[mercury-users] cost/benefit analysis of non-determinism in Mercury

Nicholas Nethercote njn25 at cam.ac.uk
Tue Jan 27 21:49:47 AEDT 2004


One of Mercury's distinguishing characteristics is its support for
non-determinism.  However, my gut feeling is that people using Mercury for
writing real, large programs use non-determinism very little.  Can anyone
estimate the number of predicates in the Mercury compiler (or other large
Mercury programs) have a non-deterministic procedure?

This led me to wonder:  if one removed non-determinism from Mercury, how
much simpler would the implementation (compiler, debuggers, profilers,
runtime system) be?  In terms of lines of code, and general
understandability and maintainability.

Also, would it help generated code at all?  I would guess not, thanks to
the different code generation techniques for det/semidet/nondet
procedures, but maybe the story isn't so simple?

This thought came from me thinking about Haskell, which I think is a great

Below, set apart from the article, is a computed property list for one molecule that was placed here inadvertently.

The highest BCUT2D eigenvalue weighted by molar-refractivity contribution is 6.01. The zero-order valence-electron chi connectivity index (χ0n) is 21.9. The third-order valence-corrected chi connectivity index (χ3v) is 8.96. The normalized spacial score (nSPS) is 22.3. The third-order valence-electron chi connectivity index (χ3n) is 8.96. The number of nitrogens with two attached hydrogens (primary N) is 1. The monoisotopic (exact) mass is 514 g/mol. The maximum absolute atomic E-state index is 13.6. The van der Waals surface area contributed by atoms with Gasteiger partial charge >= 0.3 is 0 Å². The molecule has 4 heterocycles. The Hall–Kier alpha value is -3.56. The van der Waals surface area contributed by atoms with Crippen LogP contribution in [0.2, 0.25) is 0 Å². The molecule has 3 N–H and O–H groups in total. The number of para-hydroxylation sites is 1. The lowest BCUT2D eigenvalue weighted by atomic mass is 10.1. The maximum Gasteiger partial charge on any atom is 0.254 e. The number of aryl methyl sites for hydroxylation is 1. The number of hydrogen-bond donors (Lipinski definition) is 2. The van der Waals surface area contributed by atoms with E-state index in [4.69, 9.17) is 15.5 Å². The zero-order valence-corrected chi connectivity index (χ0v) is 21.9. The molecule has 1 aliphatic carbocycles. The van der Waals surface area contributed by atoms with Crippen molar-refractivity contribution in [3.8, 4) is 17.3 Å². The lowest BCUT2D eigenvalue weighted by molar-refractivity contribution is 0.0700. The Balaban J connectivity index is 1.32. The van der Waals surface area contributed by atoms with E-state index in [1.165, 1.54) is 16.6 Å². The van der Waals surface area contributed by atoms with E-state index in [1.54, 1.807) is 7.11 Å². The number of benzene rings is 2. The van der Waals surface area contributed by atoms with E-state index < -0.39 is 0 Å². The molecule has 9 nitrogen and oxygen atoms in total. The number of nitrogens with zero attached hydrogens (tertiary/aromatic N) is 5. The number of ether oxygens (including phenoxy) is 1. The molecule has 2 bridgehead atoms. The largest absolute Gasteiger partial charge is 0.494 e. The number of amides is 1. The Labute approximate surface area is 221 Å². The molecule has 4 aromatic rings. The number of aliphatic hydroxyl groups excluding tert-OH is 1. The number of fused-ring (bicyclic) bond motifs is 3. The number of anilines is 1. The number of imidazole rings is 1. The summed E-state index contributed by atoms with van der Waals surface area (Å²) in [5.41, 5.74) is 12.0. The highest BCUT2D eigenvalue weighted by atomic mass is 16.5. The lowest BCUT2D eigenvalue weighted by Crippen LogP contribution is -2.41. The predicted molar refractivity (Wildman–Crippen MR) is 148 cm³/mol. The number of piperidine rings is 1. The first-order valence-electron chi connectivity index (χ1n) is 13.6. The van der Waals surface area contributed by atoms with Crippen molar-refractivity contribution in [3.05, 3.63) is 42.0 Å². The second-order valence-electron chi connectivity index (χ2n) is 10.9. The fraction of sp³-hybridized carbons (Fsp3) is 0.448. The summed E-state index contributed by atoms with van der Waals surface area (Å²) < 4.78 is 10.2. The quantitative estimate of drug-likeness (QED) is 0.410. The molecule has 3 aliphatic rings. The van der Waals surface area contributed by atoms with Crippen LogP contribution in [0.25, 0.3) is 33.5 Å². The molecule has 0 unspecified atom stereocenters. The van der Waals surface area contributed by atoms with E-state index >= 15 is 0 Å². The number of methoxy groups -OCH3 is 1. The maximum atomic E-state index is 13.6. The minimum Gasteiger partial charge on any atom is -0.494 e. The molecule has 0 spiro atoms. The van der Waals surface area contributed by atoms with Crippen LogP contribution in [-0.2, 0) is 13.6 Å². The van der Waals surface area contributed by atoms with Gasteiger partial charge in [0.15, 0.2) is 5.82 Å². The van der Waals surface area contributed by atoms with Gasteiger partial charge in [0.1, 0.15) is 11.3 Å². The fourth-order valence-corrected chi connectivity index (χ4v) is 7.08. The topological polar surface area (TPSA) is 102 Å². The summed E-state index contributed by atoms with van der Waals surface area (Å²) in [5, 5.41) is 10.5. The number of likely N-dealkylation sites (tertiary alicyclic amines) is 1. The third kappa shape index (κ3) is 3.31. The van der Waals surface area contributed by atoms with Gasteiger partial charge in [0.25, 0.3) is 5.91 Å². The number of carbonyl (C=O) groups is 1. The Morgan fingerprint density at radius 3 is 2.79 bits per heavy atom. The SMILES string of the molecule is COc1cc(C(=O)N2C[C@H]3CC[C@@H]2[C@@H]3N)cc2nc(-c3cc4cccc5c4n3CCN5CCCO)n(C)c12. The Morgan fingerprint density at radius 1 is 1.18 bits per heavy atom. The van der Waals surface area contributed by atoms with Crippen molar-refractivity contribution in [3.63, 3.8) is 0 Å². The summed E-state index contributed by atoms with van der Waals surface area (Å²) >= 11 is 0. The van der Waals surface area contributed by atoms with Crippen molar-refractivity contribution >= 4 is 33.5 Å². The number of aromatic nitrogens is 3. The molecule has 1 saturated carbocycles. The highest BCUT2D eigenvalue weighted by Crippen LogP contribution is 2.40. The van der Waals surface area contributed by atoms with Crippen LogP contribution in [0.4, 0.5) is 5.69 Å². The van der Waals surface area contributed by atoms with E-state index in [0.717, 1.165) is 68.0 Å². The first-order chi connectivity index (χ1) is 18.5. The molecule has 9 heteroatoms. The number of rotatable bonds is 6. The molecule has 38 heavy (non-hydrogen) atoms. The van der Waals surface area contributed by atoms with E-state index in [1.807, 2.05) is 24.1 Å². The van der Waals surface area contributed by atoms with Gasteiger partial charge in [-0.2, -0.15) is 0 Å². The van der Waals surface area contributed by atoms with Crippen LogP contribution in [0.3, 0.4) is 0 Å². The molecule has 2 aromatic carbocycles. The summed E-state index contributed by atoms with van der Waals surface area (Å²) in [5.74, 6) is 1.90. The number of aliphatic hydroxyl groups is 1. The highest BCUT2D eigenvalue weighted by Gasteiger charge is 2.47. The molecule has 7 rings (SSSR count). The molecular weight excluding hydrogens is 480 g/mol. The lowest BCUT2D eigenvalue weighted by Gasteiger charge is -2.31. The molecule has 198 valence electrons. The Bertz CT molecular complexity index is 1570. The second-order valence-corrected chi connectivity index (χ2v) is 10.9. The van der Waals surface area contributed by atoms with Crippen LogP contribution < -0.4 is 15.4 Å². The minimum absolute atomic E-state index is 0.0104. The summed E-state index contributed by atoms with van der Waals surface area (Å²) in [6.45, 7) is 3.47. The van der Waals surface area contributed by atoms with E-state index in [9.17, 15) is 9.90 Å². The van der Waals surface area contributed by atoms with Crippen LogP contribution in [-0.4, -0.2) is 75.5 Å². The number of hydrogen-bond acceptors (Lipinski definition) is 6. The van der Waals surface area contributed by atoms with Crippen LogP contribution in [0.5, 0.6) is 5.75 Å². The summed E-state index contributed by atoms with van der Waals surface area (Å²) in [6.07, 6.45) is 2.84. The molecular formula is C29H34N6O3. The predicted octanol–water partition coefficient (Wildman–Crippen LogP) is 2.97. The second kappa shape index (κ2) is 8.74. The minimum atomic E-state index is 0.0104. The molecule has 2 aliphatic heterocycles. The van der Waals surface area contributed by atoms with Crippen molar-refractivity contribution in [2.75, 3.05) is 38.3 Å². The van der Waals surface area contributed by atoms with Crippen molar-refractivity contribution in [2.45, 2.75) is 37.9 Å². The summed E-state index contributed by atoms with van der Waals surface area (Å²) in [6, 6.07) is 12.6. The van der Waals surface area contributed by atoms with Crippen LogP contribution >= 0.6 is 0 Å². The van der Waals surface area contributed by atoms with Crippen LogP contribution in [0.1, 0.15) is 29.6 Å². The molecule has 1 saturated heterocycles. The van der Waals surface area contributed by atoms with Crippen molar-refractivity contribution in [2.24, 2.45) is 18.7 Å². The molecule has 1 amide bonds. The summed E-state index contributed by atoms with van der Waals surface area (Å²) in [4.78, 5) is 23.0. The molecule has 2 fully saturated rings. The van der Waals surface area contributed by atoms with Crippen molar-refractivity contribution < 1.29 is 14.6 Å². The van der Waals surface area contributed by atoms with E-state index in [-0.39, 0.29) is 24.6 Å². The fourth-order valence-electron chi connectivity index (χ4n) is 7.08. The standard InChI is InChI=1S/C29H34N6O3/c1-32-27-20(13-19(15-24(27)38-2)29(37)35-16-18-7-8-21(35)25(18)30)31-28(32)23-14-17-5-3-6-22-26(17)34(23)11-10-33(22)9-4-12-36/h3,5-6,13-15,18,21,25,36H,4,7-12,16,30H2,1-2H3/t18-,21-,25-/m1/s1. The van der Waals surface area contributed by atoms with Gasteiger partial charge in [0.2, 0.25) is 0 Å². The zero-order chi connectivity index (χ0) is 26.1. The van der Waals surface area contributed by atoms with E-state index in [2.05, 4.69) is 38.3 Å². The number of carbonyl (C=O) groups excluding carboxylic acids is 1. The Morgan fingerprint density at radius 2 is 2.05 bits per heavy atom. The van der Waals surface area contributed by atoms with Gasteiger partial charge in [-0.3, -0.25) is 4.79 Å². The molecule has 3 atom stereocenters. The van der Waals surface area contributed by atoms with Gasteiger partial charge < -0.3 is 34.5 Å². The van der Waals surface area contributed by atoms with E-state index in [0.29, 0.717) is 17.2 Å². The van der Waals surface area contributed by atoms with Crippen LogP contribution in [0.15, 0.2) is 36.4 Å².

language -- pure, statically typed, functional -- except for the default
laziness, which I consider an unfortunate evolutionary hangover, rather
than a good feature.  Mercury is also pure, statically typed, functional;
it also has a feature (non-determinism) that, to me, is a baroque remnant
of its heritage, albeit one that's far less intrusive than Haskell's

Drifting off-topic, I wonder how many people have been put off learning
Mercury because they thought it was like Prolog?  Ie. pigeon-holed it as a
"logic/AI" language, rather than a general-purpose language.  In my
experience, lots of people are very dismissive of Prolog.

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